regeneration of wholeness, and the proper mental distancing necessary to retain psychological equilibrium" ( 17). The Versailles room scene illustrates the thoroughness with which Avey has distanced from her former self. In the masquerade created by high couture, Avey has disguised herself beyond her own recognition. Though she instantly identifies Thomasina in her "Pucci-print evening culottes" and Clarice in the "rose-colored gown she favored," she "could not place the woman in beige crepe de Chine seated with them" at the table eating a parfait ( 48). This important scene does not yet give Avey full understanding of her predicament, but it establishes the unity of "place" and identity in Avey's mind. Interestingly, on this vacation meant for physical travel, it is Avey's mind that travels as she puzzles out her place in the world. She journeys homeward to Tatem, South Carolina in her dreams, where her Great Aunt Cuney gives her the courage to leave the cruise ship and begin her quest for identity. Although Avey is confused by the Versailles room experience and the surreal dream of her aunt, it is these two phenomenological occurrences prompt her seemingly hasty exit from the cruise liner. Avey's dream clearly demonstrates that her relationship to clothes gives her a false sense of reality and creates a barrier between her and her family. In the dream, her aunt attempts to strip away the expensive clothes from Avey that bind her to her false sense of worth. Great Aunt Cuney is Avey's ancestor both by genetic inheritance and by her benevolent role in her life. From her, and other ancestors like her, Avey learned lessons about endurance early in life. Avey remembers her childhood emulation of her aunt, wearing an imaginary version of the second belt worn by Aunt 14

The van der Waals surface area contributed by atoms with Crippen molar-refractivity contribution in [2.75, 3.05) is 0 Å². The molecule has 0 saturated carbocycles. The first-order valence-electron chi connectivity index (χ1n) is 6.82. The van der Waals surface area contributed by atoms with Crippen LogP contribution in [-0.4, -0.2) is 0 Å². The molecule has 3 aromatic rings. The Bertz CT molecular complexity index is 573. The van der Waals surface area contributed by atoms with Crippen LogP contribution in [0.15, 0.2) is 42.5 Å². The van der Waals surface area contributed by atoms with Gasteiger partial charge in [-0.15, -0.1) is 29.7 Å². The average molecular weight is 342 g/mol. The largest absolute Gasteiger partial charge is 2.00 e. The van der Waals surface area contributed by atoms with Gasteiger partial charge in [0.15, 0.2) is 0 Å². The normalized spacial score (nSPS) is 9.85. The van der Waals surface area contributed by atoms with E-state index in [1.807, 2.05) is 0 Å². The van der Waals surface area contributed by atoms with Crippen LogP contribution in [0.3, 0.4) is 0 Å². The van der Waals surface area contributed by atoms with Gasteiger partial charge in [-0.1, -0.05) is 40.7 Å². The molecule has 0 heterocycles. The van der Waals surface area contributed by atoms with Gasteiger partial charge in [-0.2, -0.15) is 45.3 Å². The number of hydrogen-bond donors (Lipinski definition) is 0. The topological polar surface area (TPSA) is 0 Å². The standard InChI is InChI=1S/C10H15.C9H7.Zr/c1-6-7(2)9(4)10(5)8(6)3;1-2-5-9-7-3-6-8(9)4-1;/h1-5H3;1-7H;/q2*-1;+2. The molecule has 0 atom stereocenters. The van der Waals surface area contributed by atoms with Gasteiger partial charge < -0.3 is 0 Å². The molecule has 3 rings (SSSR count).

Cuney and other older Tatem women. Viewed as a source of "extra strength," it was "strapped low around their hips like the belt for a sword or gun holster" ( 33). The inspiration for the added buttressing of the second belt can be found in an expression used by Marshall's "poets in the kitchen," the strong women of her own childhood.When the women discussed "the great issues of the time," they wondered at others who did not understand, as they did, how to "'tie up your belly' ( hold in the pain, that is) when things got rough and go on with life. They took their image from the bellyband that is tied around the stomach of a newborn baby to keep the navel pressed in" ( Pettis 25). However, when Aunt Cuney beckons Avey homeward, Avey's clothes are her reason for not following her: "With her hat and gloves on? And her fur stole draped over her arm? Avey Johnson could have laughed, the idea was so ridiculous" ( 40). Avey is in a state of denial in her wakeful life; in her dream, therefore, Aunt Cuney's aim in the "bruising fist fight" ( 40) that follows Avey's disobedience is to restore Avey's sense of reality. Aunt Cuney's actions in the dream are somewhat successful in that Avey begins to see things once again not for their monetary value, but as they really are. When Avey's fur stole falls onto the ground, Avey sees it as ... some furry creature from the nearby wood that had been wantonly slain and flung in the dirt at their feet" ( 44). Her dream, along with the hallucination in the Versailles room, is the impetus for her leaving the cruise ship. As Avey leaves, Thomasina's vituperative parting slurs are aimed at checking Avey's behavior back into its proper social context. She rails at Avey that she "could tell her airs were nothing but a front," ( 27) unaware of the irony that they all subconsciously 15